Politicians who become PM by accident or circumstance rather than through being opposition leader or winning an election (James Callaghan, John Major, Gordon Brown) often end up disappointing the nation. Behind the surface confidence and episodic displays of clarity of purpose, the signs are mounting that Theresa May could be the next addition to that list.
Brexit has become Tory Brexit. They are using it as licence for the xenophobia that has long lain under the surface - but which is now in full view. I suspect that many of those who voted to Leave now look at the actions and rhetoric of the Tories and think "that's not what I voted for"... They didn't vote to lower their own living standards or to sacrifice jobs and investment. They didn't vote for our businesses to face tariffs or for holiday-makers to need visas. They didn't vote for the scapegoating of foreigners. I can confirm today that SNP MPs will vote against the Brexit bill when it come before the House of Commons next year.
Plenty of us believe that progressive parties need to start to discuss - to at least consider the possibility of - some kind of electoral pact. A 'popular front' to avoid fragmenting the vote among ourselves in winnable seats looking towards electing a Parliament in 2020 that would have a progressive majority for democratic change. For mending our broken democracy.
As we enter the general election Trump will increasingly resemble Reagan in any case, for the same negative claims made against him: that he is an extremist, that the White House is no place for a low-brow entertainer, that he is too unpopular with too many. The revival of the US probably rests on how the people react to that view, just as they did some thirty-five years ago.
The idea that such a notorious feature of our country is ultimately a system based on the principle that some people are born superior to others undermines all our claims of a more 'equal and fairer Britain' at a time when we really do need it most. Kneel or no kneel, we are a democratic nation striving towards equality, so can we please follow Jez's lead and start acting like one?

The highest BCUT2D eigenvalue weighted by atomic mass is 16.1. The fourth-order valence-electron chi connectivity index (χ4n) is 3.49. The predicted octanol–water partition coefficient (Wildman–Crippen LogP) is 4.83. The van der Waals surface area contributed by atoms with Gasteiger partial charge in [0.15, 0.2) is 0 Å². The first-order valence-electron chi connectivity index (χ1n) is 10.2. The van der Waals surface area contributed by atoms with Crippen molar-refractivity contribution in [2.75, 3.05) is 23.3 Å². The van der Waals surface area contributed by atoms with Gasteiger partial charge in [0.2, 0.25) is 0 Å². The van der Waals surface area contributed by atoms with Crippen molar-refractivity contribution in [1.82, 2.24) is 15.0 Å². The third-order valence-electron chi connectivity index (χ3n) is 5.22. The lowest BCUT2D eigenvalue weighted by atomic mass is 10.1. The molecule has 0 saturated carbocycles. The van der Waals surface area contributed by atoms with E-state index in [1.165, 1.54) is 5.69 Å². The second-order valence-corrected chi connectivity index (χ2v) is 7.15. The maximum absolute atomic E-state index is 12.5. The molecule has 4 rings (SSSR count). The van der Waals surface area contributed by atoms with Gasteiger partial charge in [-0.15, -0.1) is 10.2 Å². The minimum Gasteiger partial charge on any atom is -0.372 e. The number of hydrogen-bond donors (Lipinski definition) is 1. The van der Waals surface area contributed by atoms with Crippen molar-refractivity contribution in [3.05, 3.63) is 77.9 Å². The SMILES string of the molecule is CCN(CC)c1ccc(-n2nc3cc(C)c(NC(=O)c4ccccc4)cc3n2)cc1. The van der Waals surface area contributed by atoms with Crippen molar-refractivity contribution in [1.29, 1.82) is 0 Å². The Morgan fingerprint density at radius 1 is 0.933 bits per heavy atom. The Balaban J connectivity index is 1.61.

We need major reform to ensure May's increased representation of women doesn't become a new 'glass ceiling'. Reforming our archaic voting system, and encouraging wider citizen participation in parties and democracy more generally, could help ensure that the progress we are likely to see this May is not the end of the story.
Access to legal advice is scarcer now than it was in 1949, a damning report by the General Bar Council has claimed. The study, published by the regulatory body last year, claims that cuts to legal aid have left "devastating" implications for those hoping for a fair trial within Britain's criminal justice system.
Psychological abuse and coercive control are just as damaging as physical abuse and even though our laws don't yet reflect this, they now have a chance to catch up to the common morality. Moreover, our government is now aware of the fact that our laws are leaving victims of a domestic violence vulnerable at the hands of their abusers.